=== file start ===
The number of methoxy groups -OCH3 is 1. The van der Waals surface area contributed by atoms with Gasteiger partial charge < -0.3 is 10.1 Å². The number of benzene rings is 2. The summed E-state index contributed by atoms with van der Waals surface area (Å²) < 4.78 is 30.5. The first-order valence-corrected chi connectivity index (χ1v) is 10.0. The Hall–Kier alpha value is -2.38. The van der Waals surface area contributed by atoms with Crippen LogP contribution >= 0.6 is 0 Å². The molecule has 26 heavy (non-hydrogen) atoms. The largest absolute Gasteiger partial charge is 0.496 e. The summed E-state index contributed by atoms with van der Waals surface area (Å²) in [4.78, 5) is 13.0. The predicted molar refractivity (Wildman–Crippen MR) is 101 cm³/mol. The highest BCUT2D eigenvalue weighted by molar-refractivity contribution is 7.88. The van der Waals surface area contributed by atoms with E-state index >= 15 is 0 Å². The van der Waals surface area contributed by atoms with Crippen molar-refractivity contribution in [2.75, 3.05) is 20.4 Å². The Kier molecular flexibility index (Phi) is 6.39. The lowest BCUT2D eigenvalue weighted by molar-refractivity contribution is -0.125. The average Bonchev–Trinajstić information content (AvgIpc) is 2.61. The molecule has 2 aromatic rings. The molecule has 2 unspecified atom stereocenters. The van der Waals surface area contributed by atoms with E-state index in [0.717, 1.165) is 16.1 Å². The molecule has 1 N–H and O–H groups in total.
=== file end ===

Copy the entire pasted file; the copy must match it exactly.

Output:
The number of methoxy groups -OCH3 is 1. The van der Waals surface area contributed by atoms with Gasteiger partial charge < -0.3 is 10.1 Å². The number of benzene rings is 2. The summed E-state index contributed by atoms with van der Waals surface area (Å²) < 4.78 is 30.5. The first-order valence-corrected chi connectivity index (χ1v) is 10.0. The Hall–Kier alpha value is -2.38. The van der Waals surface area contributed by atoms with Crippen LogP contribution >= 0.6 is 0 Å². The molecule has 26 heavy (non-hydrogen) atoms. The largest absolute Gasteiger partial charge is 0.496 e. The summed E-state index contributed by atoms with van der Waals surface area (Å²) in [4.78, 5) is 13.0. The predicted molar refractivity (Wildman–Crippen MR) is 101 cm³/mol. The highest BCUT2D eigenvalue weighted by molar-refractivity contribution is 7.88. The van der Waals surface area contributed by atoms with E-state index >= 15 is 0 Å². The van der Waals surface area contributed by atoms with Crippen molar-refractivity contribution in [2.75, 3.05) is 20.4 Å². The Kier molecular flexibility index (Phi) is 6.39. The lowest BCUT2D eigenvalue weighted by molar-refractivity contribution is -0.125. The average Bonchev–Trinajstić information content (AvgIpc) is 2.61. The molecule has 2 aromatic rings. The molecule has 2 unspecified atom stereocenters. The van der Waals surface area contributed by atoms with E-state index in [0.717, 1.165) is 16.1 Å². The molecule has 1 N–H and O–H groups in total.